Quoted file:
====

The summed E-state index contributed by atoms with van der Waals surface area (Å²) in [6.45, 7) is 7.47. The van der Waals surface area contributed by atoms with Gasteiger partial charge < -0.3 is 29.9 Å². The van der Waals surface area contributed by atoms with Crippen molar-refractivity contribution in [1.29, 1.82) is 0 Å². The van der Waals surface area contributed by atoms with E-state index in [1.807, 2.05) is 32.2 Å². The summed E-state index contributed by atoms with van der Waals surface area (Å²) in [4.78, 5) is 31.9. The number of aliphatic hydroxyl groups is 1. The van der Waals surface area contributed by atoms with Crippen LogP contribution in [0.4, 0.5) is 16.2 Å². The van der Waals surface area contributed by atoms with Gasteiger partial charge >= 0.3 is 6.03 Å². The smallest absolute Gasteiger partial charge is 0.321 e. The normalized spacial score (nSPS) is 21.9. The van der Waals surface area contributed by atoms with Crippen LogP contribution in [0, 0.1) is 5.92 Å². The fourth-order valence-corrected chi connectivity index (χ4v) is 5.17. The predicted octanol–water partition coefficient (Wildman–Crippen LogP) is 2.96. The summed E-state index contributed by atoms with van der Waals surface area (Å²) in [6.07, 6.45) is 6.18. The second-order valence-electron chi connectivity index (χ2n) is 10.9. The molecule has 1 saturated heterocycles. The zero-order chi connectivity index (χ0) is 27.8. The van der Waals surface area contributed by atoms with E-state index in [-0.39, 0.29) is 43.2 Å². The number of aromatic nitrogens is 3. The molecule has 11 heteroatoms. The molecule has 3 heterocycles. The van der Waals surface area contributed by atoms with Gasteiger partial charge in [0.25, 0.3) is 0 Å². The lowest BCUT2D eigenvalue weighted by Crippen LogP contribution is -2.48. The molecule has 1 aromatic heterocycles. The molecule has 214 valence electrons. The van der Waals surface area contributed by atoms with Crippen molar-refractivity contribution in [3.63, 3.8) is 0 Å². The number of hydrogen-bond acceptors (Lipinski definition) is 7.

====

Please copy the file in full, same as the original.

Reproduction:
The summed E-state index contributed by atoms with van der Waals surface area (Å²) in [6.45, 7) is 7.47. The van der Waals surface area contributed by atoms with Gasteiger partial charge < -0.3 is 29.9 Å². The van der Waals surface area contributed by atoms with Crippen molar-refractivity contribution in [1.29, 1.82) is 0 Å². The van der Waals surface area contributed by atoms with E-state index in [1.807, 2.05) is 32.2 Å². The summed E-state index contributed by atoms with van der Waals surface area (Å²) in [4.78, 5) is 31.9. The number of aliphatic hydroxyl groups is 1. The van der Waals surface area contributed by atoms with Crippen LogP contribution in [0.4, 0.5) is 16.2 Å². The van der Waals surface area contributed by atoms with Gasteiger partial charge >= 0.3 is 6.03 Å². The smallest absolute Gasteiger partial charge is 0.321 e. The normalized spacial score (nSPS) is 21.9. The van der Waals surface area contributed by atoms with Crippen LogP contribution in [0, 0.1) is 5.92 Å². The fourth-order valence-corrected chi connectivity index (χ4v) is 5.17. The predicted octanol–water partition coefficient (Wildman–Crippen LogP) is 2.96. The summed E-state index contributed by atoms with van der Waals surface area (Å²) in [6.07, 6.45) is 6.18. The second-order valence-electron chi connectivity index (χ2n) is 10.9. The molecule has 1 saturated heterocycles. The zero-order chi connectivity index (χ0) is 27.8. The van der Waals surface area contributed by atoms with E-state index in [-0.39, 0.29) is 43.2 Å². The number of aromatic nitrogens is 3. The molecule has 11 heteroatoms. The molecule has 3 heterocycles. The van der Waals surface area contributed by atoms with Gasteiger partial charge in [0.25, 0.3) is 0 Å². The lowest BCUT2D eigenvalue weighted by Crippen LogP contribution is -2.48. The molecule has 1 aromatic heterocycles. The molecule has 214 valence electrons. The van der Waals surface area contributed by atoms with Crippen molar-refractivity contribution in [3.63, 3.8) is 0 Å². The number of hydrogen-bond acceptors (Lipinski definition) is 7.